Natural gas futures bulls finally received some sorely needed support Thursday morning after the Energy Information Administration (EIA) reported that a slightly larger than expected 30 Bcf withdrawal from natural gas storage was recorded for the week ended March 13. April natural gas futures shot nearly 75 cents higher immediately following the report's release before closing out the regular session at $4.174, up 49 cents from Wednesday's close.
The push higher in natural gas futures was echoed in crude futures as well. April crude gained $3.47 on Thursday to close at $51.61/bbl.
Just prior to the 10:30 a.m. EDT storage report, front-month natural gas was trading at $3.680, but in the minutes following the release, the contract spiked to a high of $4.424 as rumors circulated that a large trader got out of his short positions in a hurry.
"Word is someone coughed up their short position, but we won't know until Friday when we see the open interest," said Ed Kennedy, a broker with Hencorp Becstone Futures LC in Miami. "A fair amount of buying came in and ran into no selling. We traded up at that $4.424 for a while, with about 3,500 contracts trading in that minute. This is what happens when you're trading on a computer. You don't have the locals to absorb these aberrations. We've seen it before and we will see it again. We call it gaps in the order flow."
As to how some traders deemed the report bullish, Kennedy said he must have been "reading a different book in a different language. I don't think this run-up will be any kind of game-changer. We have no change in the supply situation and the economy is still in the toilet, so I think the upside will have trouble finding follow-through buying momentum."
The broker also had a different take on AccuWeather.com's hurricane forecast Wednesday, which many deemed bearish (see Daily GPI, March 19). "AccuWeather.com's Joe Bastardi said there would be a slightly lower number of storms and that the East Coast is more open for business than the Gulf of Mexico. Need I remind everyone, in 1992 there was only one hurricane, but that hurricane's name was Andrew, which no one will forget.
"What the market has really been waiting for is some insight on what the temperatures will be like this summer. That is the big one. Those forecasts should start to trickle out towards the end of this month into the beginning of April."
Heading into the report, most industry watchers were looking for a pull of 15-20 Bcf, but a Reuters survey of 23 analysts showed withdrawals at 28 Bcf. Research and analysis firm Bentek Energy said its flow model indicated a withdrawal of 16 Bcf. Last year 85 Bcf was withdrawn and the five-year figure stands at 62 Bcf.
Even though Citi Futures Perspective analyst Tim Evans had been looking for a draw closer to 40 Bcf, he still called Thursday's number slightly supportive. "The 30 Bcf in net withdrawals from natural gas storage was slightly larger than the consensus expectation, but still something of a disappointment relative to our own 40 Bcf forecast. The five-year average is 62 Bcf. We'd say this leaves the natural gas market still mired in a bearish supply/demand balance," he said.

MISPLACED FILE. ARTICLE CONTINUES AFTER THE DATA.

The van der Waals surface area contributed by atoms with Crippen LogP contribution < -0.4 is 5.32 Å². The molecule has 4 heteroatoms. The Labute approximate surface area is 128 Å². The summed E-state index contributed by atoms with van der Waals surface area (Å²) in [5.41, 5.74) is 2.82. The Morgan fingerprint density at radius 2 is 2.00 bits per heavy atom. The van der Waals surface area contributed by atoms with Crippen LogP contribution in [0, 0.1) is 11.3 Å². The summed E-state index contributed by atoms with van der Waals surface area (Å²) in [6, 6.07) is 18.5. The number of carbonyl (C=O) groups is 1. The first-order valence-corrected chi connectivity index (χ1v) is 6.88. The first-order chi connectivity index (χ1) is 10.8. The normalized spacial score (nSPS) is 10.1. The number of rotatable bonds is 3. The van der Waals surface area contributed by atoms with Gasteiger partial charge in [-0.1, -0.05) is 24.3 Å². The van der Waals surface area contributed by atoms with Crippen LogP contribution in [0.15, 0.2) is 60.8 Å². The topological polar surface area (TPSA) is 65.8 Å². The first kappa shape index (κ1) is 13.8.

According to the EIA, working gas in storage stood at 1,651 Bcf as of March 13. Stocks are now 326 Bcf higher than last year at this time and 228 Bcf above the five-year average of 1,423 Bcf. The East region saw a 26 Bcf deduction and the West region removed 12 Bcf while the Producing region actually injected 8 Bcf.
Looking ahead to next week's storage report for the week ending March 20, weather data seems to point to a smallish storage withdrawal. The National Weather Service predicted lower than normal accumulations of heating degree days (HDD) for major energy markets for the week ended March 21. New England is expected to see 169 HDD, or 33 below normal, and New York, New Jersey and Pennsylvania are anticipated to "enjoy" just 153 HDD, or 29 fewer than normal. The industrialized Midwest from Ohio to Wisconsin is expected to receive 142 HDD, or 48 less than normal.
Fundamental analysts see lower production prompted by an aggressive contraction in drilling rigs coming into some kind of balance with lower consumption derived from the current recession. "At some point, demand should improve at lower prices, at the same time that output should start to fall because of them. Until there is a sign of either of these reactions being drawn into the present, though, they remain in the future," said Peter Beutel, president of Cameron Hanover, a Connecticut-based energy consultant.
He added that at some point, prices will have brought supply and demand into equilibrium, "but traders seem to be thinking that hot weather and hurricanes are more likely to arrive first. And they seem pretty distant, right now."
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